Patent Citations
Cited PatentFiling datePublication dateApplicantTitle
US25938 *Nov 1, 1859 Railroad-cab coupling
US1043387 *Dec 8, 1911Nov 5, 1912John H AstruckKnockdown stand.
US1270004 *Aug 13, 1917Jun 18, 1918Mckenna Brass And Mfg CompanyDisplay-stand.
US1570403 *Jan 25, 1922Jan 19, 1926Raymond Lambert LChristmas-tree support and water container
US1631227 *Dec 6, 1926Jun 7, 1927Edward E SeeStaff base
US1988037 *Jun 28, 1930Jan 15, 1935Landis & Gyr AgSupporting and positioning device for chairs and the like
US2457908 *Jul 24, 1947Jan 4, 1949Lewyt CorpCoupling
US2483734 *Oct 4, 1944Oct 4, 1949Plastic Engineering IncPyramidal highway marker with resilient walls
US2586724 *Oct 29, 1947Feb 19, 1952Sannebeck Walter JCollapsible adjustable stool
US2818254 *Mar 27, 1956Dec 31, 1957Bernard J DunnSwimming pool basket ball apparatus
US2916184 *Nov 26, 1957Dec 8, 1959Harper J Ransburg Co IncContainer
US2986395 *Feb 4, 1957May 30, 1961Sheftel HarryAdjustable basketball goal
US3137502 *Mar 28, 1962Jun 16, 1964Recreation Equipment CorpPortable backstop
US3341197 *Dec 11, 1963Sep 12, 1967Richard D BottorffAdjustable game target mast apparatus
US3401774 *Apr 26, 1966Sep 17, 1968Alfred R. KrahnReadily removable exhaust muffler for high vertical exhaust stacks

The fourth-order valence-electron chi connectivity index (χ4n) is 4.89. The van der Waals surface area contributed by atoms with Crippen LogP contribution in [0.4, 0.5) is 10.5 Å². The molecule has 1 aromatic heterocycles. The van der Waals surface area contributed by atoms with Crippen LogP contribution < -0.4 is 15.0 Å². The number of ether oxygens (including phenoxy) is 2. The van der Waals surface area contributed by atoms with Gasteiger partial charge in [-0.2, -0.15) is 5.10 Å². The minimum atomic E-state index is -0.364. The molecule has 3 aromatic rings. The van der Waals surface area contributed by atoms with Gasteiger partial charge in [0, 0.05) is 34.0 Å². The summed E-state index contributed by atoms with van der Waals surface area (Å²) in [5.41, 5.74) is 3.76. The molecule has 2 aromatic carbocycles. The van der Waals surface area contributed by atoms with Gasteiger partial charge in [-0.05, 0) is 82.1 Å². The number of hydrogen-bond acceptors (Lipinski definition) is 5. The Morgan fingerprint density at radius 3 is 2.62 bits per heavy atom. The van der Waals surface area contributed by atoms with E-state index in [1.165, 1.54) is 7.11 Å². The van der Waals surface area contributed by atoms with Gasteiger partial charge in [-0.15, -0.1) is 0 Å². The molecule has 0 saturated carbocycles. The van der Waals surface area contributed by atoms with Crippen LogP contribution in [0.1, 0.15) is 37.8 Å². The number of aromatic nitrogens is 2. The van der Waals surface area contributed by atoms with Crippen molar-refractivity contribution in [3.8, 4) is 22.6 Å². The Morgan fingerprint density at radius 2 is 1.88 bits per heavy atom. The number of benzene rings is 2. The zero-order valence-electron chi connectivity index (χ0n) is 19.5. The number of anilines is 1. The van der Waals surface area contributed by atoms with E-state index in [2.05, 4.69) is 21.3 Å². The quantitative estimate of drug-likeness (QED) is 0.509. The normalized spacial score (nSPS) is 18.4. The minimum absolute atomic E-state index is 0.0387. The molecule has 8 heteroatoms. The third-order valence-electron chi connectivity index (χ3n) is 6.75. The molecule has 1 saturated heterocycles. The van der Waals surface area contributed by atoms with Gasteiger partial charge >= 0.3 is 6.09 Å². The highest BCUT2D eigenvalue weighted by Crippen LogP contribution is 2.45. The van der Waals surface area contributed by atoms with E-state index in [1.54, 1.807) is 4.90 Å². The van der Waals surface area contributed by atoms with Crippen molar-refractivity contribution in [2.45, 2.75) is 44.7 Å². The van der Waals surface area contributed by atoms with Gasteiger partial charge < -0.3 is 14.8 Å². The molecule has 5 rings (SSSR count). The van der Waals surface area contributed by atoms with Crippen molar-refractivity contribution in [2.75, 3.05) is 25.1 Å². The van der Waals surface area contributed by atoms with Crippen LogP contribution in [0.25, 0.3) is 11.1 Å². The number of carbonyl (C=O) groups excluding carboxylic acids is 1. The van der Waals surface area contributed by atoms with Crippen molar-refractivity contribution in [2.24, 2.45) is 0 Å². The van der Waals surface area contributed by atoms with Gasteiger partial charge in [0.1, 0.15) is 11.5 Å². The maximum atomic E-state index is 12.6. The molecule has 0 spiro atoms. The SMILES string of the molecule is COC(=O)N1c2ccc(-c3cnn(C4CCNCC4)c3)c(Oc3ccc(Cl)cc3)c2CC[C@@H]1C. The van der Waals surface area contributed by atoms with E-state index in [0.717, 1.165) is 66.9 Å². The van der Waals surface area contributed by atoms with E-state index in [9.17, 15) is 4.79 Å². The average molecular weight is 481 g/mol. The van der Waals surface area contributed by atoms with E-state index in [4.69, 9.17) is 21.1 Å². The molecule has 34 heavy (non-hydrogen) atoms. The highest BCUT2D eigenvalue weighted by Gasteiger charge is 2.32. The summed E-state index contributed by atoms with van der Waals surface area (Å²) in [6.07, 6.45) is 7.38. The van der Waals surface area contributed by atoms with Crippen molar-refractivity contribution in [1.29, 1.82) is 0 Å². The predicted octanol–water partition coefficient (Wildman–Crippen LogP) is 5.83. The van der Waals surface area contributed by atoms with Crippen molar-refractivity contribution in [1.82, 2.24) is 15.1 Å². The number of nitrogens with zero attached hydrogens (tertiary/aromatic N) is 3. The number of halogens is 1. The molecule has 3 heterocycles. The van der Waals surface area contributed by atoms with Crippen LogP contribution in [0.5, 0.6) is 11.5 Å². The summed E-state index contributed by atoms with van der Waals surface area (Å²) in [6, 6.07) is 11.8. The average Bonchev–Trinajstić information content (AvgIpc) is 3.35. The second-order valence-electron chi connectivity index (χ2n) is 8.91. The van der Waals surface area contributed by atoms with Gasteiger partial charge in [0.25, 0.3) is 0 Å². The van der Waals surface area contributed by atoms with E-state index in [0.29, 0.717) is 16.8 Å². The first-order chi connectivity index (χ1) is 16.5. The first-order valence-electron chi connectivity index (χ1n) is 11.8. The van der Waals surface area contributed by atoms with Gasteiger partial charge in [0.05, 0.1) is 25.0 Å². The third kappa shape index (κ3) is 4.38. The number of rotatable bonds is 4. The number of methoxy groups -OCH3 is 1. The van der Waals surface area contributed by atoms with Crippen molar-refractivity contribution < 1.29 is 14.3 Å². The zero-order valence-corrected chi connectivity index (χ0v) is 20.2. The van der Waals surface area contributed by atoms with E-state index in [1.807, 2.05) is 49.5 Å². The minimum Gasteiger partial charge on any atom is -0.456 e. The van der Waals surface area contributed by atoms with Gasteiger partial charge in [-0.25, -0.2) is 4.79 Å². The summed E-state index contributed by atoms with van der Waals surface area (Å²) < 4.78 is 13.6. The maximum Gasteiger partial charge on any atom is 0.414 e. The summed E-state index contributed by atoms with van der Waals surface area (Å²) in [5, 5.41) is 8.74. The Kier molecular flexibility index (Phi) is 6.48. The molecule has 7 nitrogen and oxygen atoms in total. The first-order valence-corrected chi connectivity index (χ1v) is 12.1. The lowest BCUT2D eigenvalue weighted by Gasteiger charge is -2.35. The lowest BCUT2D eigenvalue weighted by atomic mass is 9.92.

US3669450 *Aug 4, 1969Jun 13, 1972John W MasonPortable and adjustable miniature basketball goal
US3716234 *Oct 29, 1970Feb 13, 1973J LancellottiBasketball equipment support with carrying case
US3722903 *Oct 26, 1970Mar 27, 1973Jones JAdjustable ski pole with split retainer ring
US3841631 *Jul 9, 1973Oct 15, 1974E DolanPortable basketball backstop construction
US3900194 *Aug 15, 1974Aug 19, 1975Frederick Alfonso WardJumping stand with pivotally mounted horizontal bar
US3908992 *Jan 29, 1974Sep 30, 1975Donald C CunninghamPortable football goal post
US3964743 *Jun 24, 1975Jun 22, 1976Playground Corporation Of AmericaBasketball backboard structure
US3970240 *Jun 16, 1975Jul 20, 1976Koninklijke Emballage Industrie Van Leer B.V.Container for liquids
US4095825 *Sep 30, 1976Jun 20, 1978Major Gene ButlerTaper pipe joint
US4145044 *Mar 7, 1977Mar 20, 1979The Ohio Art CompanyPortable basketball set
US4286409 *Oct 22, 1979Sep 1, 1981Taylor Neil JTree stand
US4412679 *May 15, 1981Nov 1, 1983Mahoney Elmo JFoldable basketball goal means
US4424968 *Nov 5, 1981Jan 10, 1984Indian Industries, Inc.Basketball backboard apparatus
US4478415 *Jul 13, 1982Oct 23, 1984Harmeson Manufacturing Co., Inc.Encapsulated basketball backboard
US4583732 *Mar 7, 1985Apr 22, 1986Huffy CorporationBreakaway basketball goal
US4613136 *Aug 20, 1985Sep 23, 1986Raba John BPool side hoop game backboard
US4640211 *Mar 20, 1985Feb 3, 1987Schutz-Werke Gmbh & Co. KgAdjustment fixture for wishbone booms board-sailing devices
US4653646 *Jan 17, 1986Mar 31, 1987Huffy CorporationSingular packaging system for basketball rim, backboard and pole
US4757778 *Jul 10, 1986Jul 19, 1988Enzo ScagliaDevice for adjusting the length of the mast or boom in a windsurf or the like
US4759545 *Mar 30, 1987Jul 26, 1988Grable David IPortable basketball goal
US4786053 *Feb 17, 1987Nov 22, 1988Mckenzie Brothers Products, Inc.Portable free-standing apparatus for multiple athletic ball games
US4793611 *Sep 10, 1986Dec 27, 1988Spang & CompanyAdjustable height toy basketball goal
US4826162 *Oct 6, 1986May 2, 1989Huffy CorporationCompact basketball goal and backboard assembly
US4869501 *Mar 4, 1988Sep 26, 1989Bryce JonesBasketball goal